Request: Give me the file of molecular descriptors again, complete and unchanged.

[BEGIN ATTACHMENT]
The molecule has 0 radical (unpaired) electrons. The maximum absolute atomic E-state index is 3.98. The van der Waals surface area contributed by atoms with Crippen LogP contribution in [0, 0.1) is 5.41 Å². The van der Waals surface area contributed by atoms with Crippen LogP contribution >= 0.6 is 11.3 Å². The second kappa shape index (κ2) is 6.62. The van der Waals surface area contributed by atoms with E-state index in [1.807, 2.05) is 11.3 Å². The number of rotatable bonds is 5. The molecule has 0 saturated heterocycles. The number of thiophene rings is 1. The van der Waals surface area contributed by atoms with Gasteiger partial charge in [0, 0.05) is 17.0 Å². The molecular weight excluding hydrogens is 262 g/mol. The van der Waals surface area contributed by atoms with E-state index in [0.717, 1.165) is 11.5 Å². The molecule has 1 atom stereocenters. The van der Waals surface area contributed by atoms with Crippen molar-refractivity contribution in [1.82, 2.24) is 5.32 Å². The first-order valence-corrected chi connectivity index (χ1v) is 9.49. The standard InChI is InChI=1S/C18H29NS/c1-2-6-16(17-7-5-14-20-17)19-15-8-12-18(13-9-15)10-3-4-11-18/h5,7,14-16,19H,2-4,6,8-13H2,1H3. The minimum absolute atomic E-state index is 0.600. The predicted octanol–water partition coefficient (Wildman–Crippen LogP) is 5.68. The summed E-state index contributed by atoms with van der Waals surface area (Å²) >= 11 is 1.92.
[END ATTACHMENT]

The molecule has 0 radical (unpaired) electrons. The maximum absolute atomic E-state index is 3.98. The van der Waals surface area contributed by atoms with Crippen LogP contribution in [0, 0.1) is 5.41 Å². The van der Waals surface area contributed by atoms with Crippen LogP contribution >= 0.6 is 11.3 Å². The second kappa shape index (κ2) is 6.62. The van der Waals surface area contributed by atoms with E-state index in [1.807, 2.05) is 11.3 Å². The number of rotatable bonds is 5. The molecule has 0 saturated heterocycles. The number of thiophene rings is 1. The van der Waals surface area contributed by atoms with Gasteiger partial charge in [0, 0.05) is 17.0 Å². The molecular weight excluding hydrogens is 262 g/mol. The van der Waals surface area contributed by atoms with E-state index in [0.717, 1.165) is 11.5 Å². The molecule has 1 atom stereocenters. The van der Waals surface area contributed by atoms with Crippen molar-refractivity contribution in [1.82, 2.24) is 5.32 Å². The first-order valence-corrected chi connectivity index (χ1v) is 9.49. The standard InChI is InChI=1S/C18H29NS/c1-2-6-16(17-7-5-14-20-17)19-15-8-12-18(13-9-15)10-3-4-11-18/h5,7,14-16,19H,2-4,6,8-13H2,1H3. The minimum absolute atomic E-state index is 0.600. The predicted octanol–water partition coefficient (Wildman–Crippen LogP) is 5.68. The summed E-state index contributed by atoms with van der Waals surface area (Å²) >= 11 is 1.92.